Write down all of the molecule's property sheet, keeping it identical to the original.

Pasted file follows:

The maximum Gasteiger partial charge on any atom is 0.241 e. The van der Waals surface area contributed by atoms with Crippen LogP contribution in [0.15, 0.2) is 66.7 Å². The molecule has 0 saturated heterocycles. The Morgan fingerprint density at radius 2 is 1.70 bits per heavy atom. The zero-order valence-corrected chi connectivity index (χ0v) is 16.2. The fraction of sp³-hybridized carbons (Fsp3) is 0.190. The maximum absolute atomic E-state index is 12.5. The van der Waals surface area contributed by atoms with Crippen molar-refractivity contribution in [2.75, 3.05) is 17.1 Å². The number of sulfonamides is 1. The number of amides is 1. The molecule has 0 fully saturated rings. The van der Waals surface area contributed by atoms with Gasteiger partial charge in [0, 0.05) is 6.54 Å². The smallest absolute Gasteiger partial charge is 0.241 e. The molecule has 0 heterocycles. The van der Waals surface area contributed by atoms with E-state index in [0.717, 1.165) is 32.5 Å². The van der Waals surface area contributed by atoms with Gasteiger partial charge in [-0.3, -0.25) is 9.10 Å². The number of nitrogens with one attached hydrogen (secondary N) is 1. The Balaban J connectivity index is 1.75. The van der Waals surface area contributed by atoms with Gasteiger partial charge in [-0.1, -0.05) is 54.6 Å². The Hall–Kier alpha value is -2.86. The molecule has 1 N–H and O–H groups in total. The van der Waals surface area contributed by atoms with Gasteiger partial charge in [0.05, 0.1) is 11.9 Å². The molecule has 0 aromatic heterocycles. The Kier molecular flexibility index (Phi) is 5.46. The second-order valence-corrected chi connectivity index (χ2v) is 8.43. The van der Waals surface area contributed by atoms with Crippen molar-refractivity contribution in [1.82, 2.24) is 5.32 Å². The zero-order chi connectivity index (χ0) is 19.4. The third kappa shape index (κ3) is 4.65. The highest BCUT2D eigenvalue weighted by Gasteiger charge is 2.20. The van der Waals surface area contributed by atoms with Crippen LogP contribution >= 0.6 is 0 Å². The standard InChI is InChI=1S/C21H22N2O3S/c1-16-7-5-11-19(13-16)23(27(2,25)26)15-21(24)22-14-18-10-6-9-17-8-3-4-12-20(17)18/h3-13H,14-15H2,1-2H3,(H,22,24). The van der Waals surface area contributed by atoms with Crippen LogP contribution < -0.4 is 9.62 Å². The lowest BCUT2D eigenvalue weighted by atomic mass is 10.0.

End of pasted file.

The maximum Gasteiger partial charge on any atom is 0.241 e. The van der Waals surface area contributed by atoms with Crippen LogP contribution in [0.15, 0.2) is 66.7 Å². The molecule has 0 saturated heterocycles. The Morgan fingerprint density at radius 2 is 1.70 bits per heavy atom. The zero-order valence-corrected chi connectivity index (χ0v) is 16.2. The fraction of sp³-hybridized carbons (Fsp3) is 0.190. The maximum absolute atomic E-state index is 12.5. The van der Waals surface area contributed by atoms with Crippen molar-refractivity contribution in [2.75, 3.05) is 17.1 Å². The number of sulfonamides is 1. The number of amides is 1. The molecule has 0 fully saturated rings. The van der Waals surface area contributed by atoms with Gasteiger partial charge in [0, 0.05) is 6.54 Å². The smallest absolute Gasteiger partial charge is 0.241 e. The molecule has 0 heterocycles. The van der Waals surface area contributed by atoms with E-state index in [0.717, 1.165) is 32.5 Å². The van der Waals surface area contributed by atoms with Gasteiger partial charge in [-0.3, -0.25) is 9.10 Å². The number of nitrogens with one attached hydrogen (secondary N) is 1. The Balaban J connectivity index is 1.75. The van der Waals surface area contributed by atoms with Gasteiger partial charge in [-0.1, -0.05) is 54.6 Å². The Hall–Kier alpha value is -2.86. The molecule has 1 N–H and O–H groups in total. The van der Waals surface area contributed by atoms with Gasteiger partial charge in [0.05, 0.1) is 11.9 Å². The molecule has 0 aromatic heterocycles. The Kier molecular flexibility index (Phi) is 5.46. The second-order valence-corrected chi connectivity index (χ2v) is 8.43. The van der Waals surface area contributed by atoms with Crippen molar-refractivity contribution in [1.82, 2.24) is 5.32 Å². The zero-order chi connectivity index (χ0) is 19.4. The third kappa shape index (κ3) is 4.65. The highest BCUT2D eigenvalue weighted by Gasteiger charge is 2.20. The van der Waals surface area contributed by atoms with Crippen LogP contribution >= 0.6 is 0 Å². The standard InChI is InChI=1S/C21H22N2O3S/c1-16-7-5-11-19(13-16)23(27(2,25)26)15-21(24)22-14-18-10-6-9-17-8-3-4-12-20(17)18/h3-13H,14-15H2,1-2H3,(H,22,24). The van der Waals surface area contributed by atoms with Crippen LogP contribution < -0.4 is 9.62 Å². The lowest BCUT2D eigenvalue weighted by atomic mass is 10.0.